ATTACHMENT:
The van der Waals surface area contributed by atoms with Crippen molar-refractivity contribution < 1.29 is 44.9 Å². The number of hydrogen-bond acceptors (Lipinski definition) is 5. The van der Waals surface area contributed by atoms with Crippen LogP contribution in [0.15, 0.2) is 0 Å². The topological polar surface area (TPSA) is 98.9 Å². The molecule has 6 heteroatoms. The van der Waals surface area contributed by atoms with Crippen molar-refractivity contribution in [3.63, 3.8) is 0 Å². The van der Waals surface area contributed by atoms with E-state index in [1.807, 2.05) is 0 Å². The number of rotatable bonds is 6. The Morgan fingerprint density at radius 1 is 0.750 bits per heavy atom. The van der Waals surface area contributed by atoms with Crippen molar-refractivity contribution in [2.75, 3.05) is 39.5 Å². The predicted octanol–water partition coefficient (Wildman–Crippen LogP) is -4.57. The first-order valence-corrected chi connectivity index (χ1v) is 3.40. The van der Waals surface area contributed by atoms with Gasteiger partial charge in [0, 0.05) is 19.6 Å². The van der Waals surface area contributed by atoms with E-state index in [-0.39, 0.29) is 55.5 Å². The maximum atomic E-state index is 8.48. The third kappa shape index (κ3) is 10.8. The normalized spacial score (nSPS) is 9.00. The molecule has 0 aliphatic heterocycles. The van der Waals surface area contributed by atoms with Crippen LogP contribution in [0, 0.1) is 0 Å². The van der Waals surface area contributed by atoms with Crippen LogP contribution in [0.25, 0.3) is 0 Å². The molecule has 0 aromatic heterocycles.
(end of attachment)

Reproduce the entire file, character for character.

The van der Waals surface area contributed by atoms with Crippen molar-refractivity contribution < 1.29 is 44.9 Å². The number of hydrogen-bond acceptors (Lipinski definition) is 5. The van der Waals surface area contributed by atoms with Crippen LogP contribution in [0.15, 0.2) is 0 Å². The topological polar surface area (TPSA) is 98.9 Å². The molecule has 6 heteroatoms. The van der Waals surface area contributed by atoms with Crippen molar-refractivity contribution in [3.63, 3.8) is 0 Å². The van der Waals surface area contributed by atoms with E-state index in [1.807, 2.05) is 0 Å². The number of rotatable bonds is 6. The Morgan fingerprint density at radius 1 is 0.750 bits per heavy atom. The van der Waals surface area contributed by atoms with Crippen molar-refractivity contribution in [2.75, 3.05) is 39.5 Å². The predicted octanol–water partition coefficient (Wildman–Crippen LogP) is -4.57. The first-order valence-corrected chi connectivity index (χ1v) is 3.40. The van der Waals surface area contributed by atoms with Gasteiger partial charge in [0, 0.05) is 19.6 Å². The van der Waals surface area contributed by atoms with E-state index in [-0.39, 0.29) is 55.5 Å². The maximum atomic E-state index is 8.48. The third kappa shape index (κ3) is 10.8. The normalized spacial score (nSPS) is 9.00. The molecule has 0 aliphatic heterocycles. The van der Waals surface area contributed by atoms with Crippen LogP contribution in [0, 0.1) is 0 Å². The van der Waals surface area contributed by atoms with Crippen LogP contribution in [0.25, 0.3) is 0 Å². The molecule has 0 aromatic heterocycles.